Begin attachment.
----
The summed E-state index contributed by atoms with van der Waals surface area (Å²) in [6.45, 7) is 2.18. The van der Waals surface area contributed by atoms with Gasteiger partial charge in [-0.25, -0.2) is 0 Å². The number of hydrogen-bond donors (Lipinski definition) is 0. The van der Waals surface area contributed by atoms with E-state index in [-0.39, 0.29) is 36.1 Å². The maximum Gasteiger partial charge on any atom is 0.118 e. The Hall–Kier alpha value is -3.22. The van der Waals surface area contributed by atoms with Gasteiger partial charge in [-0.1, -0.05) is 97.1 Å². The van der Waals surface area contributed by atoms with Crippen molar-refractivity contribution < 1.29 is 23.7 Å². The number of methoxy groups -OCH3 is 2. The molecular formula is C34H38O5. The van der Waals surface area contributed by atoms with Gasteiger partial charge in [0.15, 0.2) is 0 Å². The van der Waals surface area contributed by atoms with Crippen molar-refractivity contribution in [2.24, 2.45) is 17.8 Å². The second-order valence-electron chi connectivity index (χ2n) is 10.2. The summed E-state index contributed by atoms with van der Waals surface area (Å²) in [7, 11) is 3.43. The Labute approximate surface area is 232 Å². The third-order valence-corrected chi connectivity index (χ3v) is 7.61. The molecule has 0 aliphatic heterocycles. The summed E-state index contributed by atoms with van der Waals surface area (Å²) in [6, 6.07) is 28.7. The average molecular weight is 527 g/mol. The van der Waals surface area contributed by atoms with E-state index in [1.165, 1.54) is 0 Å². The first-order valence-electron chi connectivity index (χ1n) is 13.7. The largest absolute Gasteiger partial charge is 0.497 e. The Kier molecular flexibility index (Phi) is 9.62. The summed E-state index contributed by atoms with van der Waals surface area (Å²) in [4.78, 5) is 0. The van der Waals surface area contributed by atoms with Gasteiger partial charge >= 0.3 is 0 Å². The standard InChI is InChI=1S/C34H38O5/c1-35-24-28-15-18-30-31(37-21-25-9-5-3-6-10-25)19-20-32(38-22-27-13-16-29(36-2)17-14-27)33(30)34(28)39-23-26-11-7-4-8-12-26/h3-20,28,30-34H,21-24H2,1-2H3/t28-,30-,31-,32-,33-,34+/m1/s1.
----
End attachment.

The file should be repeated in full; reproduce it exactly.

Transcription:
The summed E-state index contributed by atoms with van der Waals surface area (Å²) in [6.45, 7) is 2.18. The van der Waals surface area contributed by atoms with Gasteiger partial charge in [-0.25, -0.2) is 0 Å². The number of hydrogen-bond donors (Lipinski definition) is 0. The van der Waals surface area contributed by atoms with E-state index in [-0.39, 0.29) is 36.1 Å². The maximum Gasteiger partial charge on any atom is 0.118 e. The Hall–Kier alpha value is -3.22. The van der Waals surface area contributed by atoms with Gasteiger partial charge in [-0.1, -0.05) is 97.1 Å². The van der Waals surface area contributed by atoms with Crippen molar-refractivity contribution < 1.29 is 23.7 Å². The number of methoxy groups -OCH3 is 2. The molecular formula is C34H38O5. The van der Waals surface area contributed by atoms with Gasteiger partial charge in [0.15, 0.2) is 0 Å². The van der Waals surface area contributed by atoms with Crippen molar-refractivity contribution in [2.24, 2.45) is 17.8 Å². The second-order valence-electron chi connectivity index (χ2n) is 10.2. The summed E-state index contributed by atoms with van der Waals surface area (Å²) in [7, 11) is 3.43. The Labute approximate surface area is 232 Å². The third-order valence-corrected chi connectivity index (χ3v) is 7.61. The molecule has 0 aliphatic heterocycles. The summed E-state index contributed by atoms with van der Waals surface area (Å²) in [6, 6.07) is 28.7. The average molecular weight is 527 g/mol. The van der Waals surface area contributed by atoms with E-state index in [1.165, 1.54) is 0 Å². The first-order valence-electron chi connectivity index (χ1n) is 13.7. The largest absolute Gasteiger partial charge is 0.497 e. The Kier molecular flexibility index (Phi) is 9.62. The summed E-state index contributed by atoms with van der Waals surface area (Å²) in [4.78, 5) is 0. The van der Waals surface area contributed by atoms with Gasteiger partial charge >= 0.3 is 0 Å². The standard InChI is InChI=1S/C34H38O5/c1-35-24-28-15-18-30-31(37-21-25-9-5-3-6-10-25)19-20-32(38-22-27-13-16-29(36-2)17-14-27)33(30)34(28)39-23-26-11-7-4-8-12-26/h3-20,28,30-34H,21-24H2,1-2H3/t28-,30-,31-,32-,33-,34+/m1/s1.